A person vaguely familiar with Scripture may mistakenly remember Jesus advising against building a house on sand and in favor of starting with a good solid rock foundation. It is a mistake because, in the pertinent verses, Jesus was offering guidance, not for building but for living, and just used the construction metaphor because it was pretty obvious, even two thousand years ago, to a wise person, that a solid foundation was the essential starting point in the construction business.
Luke 6:46-49 “Why do you call me ‘Lord, Lord,’ and do not do what I tell you? I will show you what someone is like who comes to me, hears my words, and acts on them. That one is like a man building a house, who dug deeply and laid the foundation on rock; when a flood arose, the river burst against that house but could not shake it, because it had been well built. But the one who hears and does not act is like a man who built a house on the ground without a foundation. When the river burst against it, immediately it fell, and great was the ruin of that house.”
So, how can we explain the rapid, government promoted, beachfront development that has gone on in the USA in the last 50 years? How can we explain the New York Stock Exchange and associated financial nerve center of the USA being at the southern tip of Manhattan, just a few feet above sea level? How can we explain all those New York subways below flood stage? Of course the explanation is that all the great settlements and centers of commercial activity started close to the water because of its importance for transportation. The idea of trekking long distances over land on foot or horseback just wasn’t that attractive so it made perfect sense, for example, that the New York Stock Exchange was born in 1792 under a buttonwood tree on Wall Street and that one of the greatest cities in the world grew from that point. However, at some time, long since passed, it became foolish to maintain that critical infrastructure directly in the path of regularly arriving storms. Lower Manhattan will always be a great tourist center, but it is long past time to move important infrastructure to higher ground. And it is time for the government to stop promoting hazardous beachfront development with “beach nourishment” projects and government flood insurance.
I have always loved creeks, rivers, lakes, ponds, and oceans and had a childhood fantasy of being a well-employed husband and dad living on a lake with a nice dock and boat and with lots of spare time to enjoy it. I fulfilled that fantasy, though our children were well into adulthood, when we built a home on a pond in Blythewood, SC, shortly after my 1999 retirement. Before we built, we carefully examined the topographical maps to make sure that the lowest point of our house was well above the emergency spillway of the dam that formed the pond we lived on. We did not want a water problem. We also took comfort from the fact that utilities were underground in the development and cleared away trees that would be likely to fall on the house in an ice or wind storm.
Before settling in Blythewood, we had briefly considered moving to the Charleston, SC, peninsula. Having lived in Tokyo, the idea of living in town with lots of shops and restaurants and most everything one might need within walking distance was very appealing. As part of the process, I rented a boat at the Charleston Marina and cruised around the tip of the peninsula just checking to see what it all looked like from the water. It looked LOW! It looked like one giant tsunami or hurricane could inundate the peninsula. It just didn’t seem wise to us to move there.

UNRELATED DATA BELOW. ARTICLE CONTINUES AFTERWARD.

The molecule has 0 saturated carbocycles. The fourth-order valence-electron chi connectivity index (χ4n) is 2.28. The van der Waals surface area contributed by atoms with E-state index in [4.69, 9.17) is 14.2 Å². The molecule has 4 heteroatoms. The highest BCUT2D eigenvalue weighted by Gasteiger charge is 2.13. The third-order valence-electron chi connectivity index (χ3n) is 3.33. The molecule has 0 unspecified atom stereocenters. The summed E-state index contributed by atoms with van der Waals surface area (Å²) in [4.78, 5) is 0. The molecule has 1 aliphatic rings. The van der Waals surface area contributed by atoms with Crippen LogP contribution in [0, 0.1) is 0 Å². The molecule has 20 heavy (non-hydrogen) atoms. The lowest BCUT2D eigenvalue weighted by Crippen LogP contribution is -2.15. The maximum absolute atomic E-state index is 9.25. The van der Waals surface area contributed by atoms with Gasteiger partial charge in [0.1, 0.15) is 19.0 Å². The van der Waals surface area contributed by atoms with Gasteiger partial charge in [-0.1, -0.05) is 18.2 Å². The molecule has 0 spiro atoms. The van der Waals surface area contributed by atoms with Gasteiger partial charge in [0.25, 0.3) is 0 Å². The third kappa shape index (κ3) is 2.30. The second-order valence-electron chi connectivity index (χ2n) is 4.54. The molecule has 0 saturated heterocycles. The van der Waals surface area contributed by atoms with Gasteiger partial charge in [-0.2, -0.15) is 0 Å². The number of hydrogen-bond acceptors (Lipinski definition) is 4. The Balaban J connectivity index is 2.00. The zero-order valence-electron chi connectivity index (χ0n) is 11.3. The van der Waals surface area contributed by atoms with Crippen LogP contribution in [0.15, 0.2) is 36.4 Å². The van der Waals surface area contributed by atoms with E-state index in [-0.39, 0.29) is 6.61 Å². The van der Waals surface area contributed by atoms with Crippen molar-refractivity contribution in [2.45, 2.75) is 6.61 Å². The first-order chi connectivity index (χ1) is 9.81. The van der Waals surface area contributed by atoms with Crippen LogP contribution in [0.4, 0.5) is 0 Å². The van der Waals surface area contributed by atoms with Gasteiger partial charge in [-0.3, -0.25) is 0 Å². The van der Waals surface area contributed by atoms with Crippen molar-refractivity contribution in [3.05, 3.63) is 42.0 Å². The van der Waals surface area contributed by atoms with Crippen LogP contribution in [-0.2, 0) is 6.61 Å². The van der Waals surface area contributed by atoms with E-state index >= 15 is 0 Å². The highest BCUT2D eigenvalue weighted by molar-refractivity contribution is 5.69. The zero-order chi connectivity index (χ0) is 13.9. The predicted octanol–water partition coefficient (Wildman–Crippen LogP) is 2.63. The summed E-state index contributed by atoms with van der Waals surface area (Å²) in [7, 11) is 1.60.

We left the Blythewood pond six years ago and now live on the Congaree River in downtown Columbia, but well above flood stage, having checked that out carefully before buying. So, although I love the water, I have always sought out high ground for family living.
My conservatism and respect for Mother Nature never had anything to do with global warming or other climate change. Mayor Bloomberg, in the wake of the Hurricane Sandy disaster, issued a statement last week in support of addressing climate change, justifying that position with a prediction that such as Sandy will happen again. Well, I think he is safe in that prediction since destructive storms have been regular occurrences over recorded history and will continue at least for a few centuries or so regardless of any climate change in any direction. But whether global warming and sea level rises are in our future or not has nothing to do with changes that should be made to reduce the impact and cost and heartbreak and suffering of future weather events and other misbehavior of Mother Nature.
The fundamental change we should and can easily make is to stop trying to figure out how to control the sea levels and global temperatures and direct that effort and money to just getting out of the way, moving to higher ground so to speak. We can disperse key infrastructure to higher and less exposed areas not expected to suffer earthquake damage and outside the areas of high frequency of tornadoes and snow and ice storms. And, if individuals and companies can afford to build uninsurable homes and resorts on the beaches and pay for the beach renourishment projects they demand, let them build and nourish, but refuse to spend taxpayer dollars supporting such and make it clear that so doing is at their own personal risk.
There is a proposal now to build a huge storm-surge-blocking gate at the entrance to New York Harbor at a cost of several billion dollars. That shows less hubris than trying to control the level of the sea, but it would be much better, I would argue, to spend that money to move stuff out of the way of Mother Nature than to use it to fight her. We all know it is not nice to fool with Mother Nature. That was common knowledge even 2000 years ago.
Originally Published 11/9/12